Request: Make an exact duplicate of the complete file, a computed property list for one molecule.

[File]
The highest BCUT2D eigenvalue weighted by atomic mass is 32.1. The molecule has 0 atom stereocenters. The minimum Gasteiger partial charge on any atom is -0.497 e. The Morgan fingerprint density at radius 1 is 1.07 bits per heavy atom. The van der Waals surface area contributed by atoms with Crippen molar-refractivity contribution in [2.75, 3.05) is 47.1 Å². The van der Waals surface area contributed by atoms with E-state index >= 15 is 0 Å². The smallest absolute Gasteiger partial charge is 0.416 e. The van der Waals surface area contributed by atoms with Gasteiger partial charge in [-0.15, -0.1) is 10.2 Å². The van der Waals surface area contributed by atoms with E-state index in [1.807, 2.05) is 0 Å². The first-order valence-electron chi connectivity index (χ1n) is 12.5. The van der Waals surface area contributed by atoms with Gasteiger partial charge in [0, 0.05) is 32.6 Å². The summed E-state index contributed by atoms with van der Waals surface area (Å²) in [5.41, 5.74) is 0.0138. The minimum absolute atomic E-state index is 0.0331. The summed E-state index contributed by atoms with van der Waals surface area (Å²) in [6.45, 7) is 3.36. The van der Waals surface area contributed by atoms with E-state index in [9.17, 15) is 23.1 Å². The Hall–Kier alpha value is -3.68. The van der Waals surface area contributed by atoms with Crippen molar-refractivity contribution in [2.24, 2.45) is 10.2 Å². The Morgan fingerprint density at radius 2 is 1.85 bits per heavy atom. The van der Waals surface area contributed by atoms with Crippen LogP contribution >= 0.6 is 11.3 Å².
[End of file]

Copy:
The highest BCUT2D eigenvalue weighted by atomic mass is 32.1. The molecule has 0 atom stereocenters. The minimum Gasteiger partial charge on any atom is -0.497 e. The Morgan fingerprint density at radius 1 is 1.07 bits per heavy atom. The van der Waals surface area contributed by atoms with Crippen molar-refractivity contribution in [2.75, 3.05) is 47.1 Å². The van der Waals surface area contributed by atoms with E-state index >= 15 is 0 Å². The smallest absolute Gasteiger partial charge is 0.416 e. The van der Waals surface area contributed by atoms with Gasteiger partial charge in [-0.15, -0.1) is 10.2 Å². The van der Waals surface area contributed by atoms with E-state index in [1.807, 2.05) is 0 Å². The first-order valence-electron chi connectivity index (χ1n) is 12.5. The van der Waals surface area contributed by atoms with Gasteiger partial charge in [0, 0.05) is 32.6 Å². The summed E-state index contributed by atoms with van der Waals surface area (Å²) in [5.41, 5.74) is 0.0138. The minimum absolute atomic E-state index is 0.0331. The summed E-state index contributed by atoms with van der Waals surface area (Å²) in [6.45, 7) is 3.36. The van der Waals surface area contributed by atoms with E-state index in [9.17, 15) is 23.1 Å². The Hall–Kier alpha value is -3.68. The van der Waals surface area contributed by atoms with Crippen molar-refractivity contribution in [2.24, 2.45) is 10.2 Å². The Morgan fingerprint density at radius 2 is 1.85 bits per heavy atom. The van der Waals surface area contributed by atoms with Crippen LogP contribution >= 0.6 is 11.3 Å².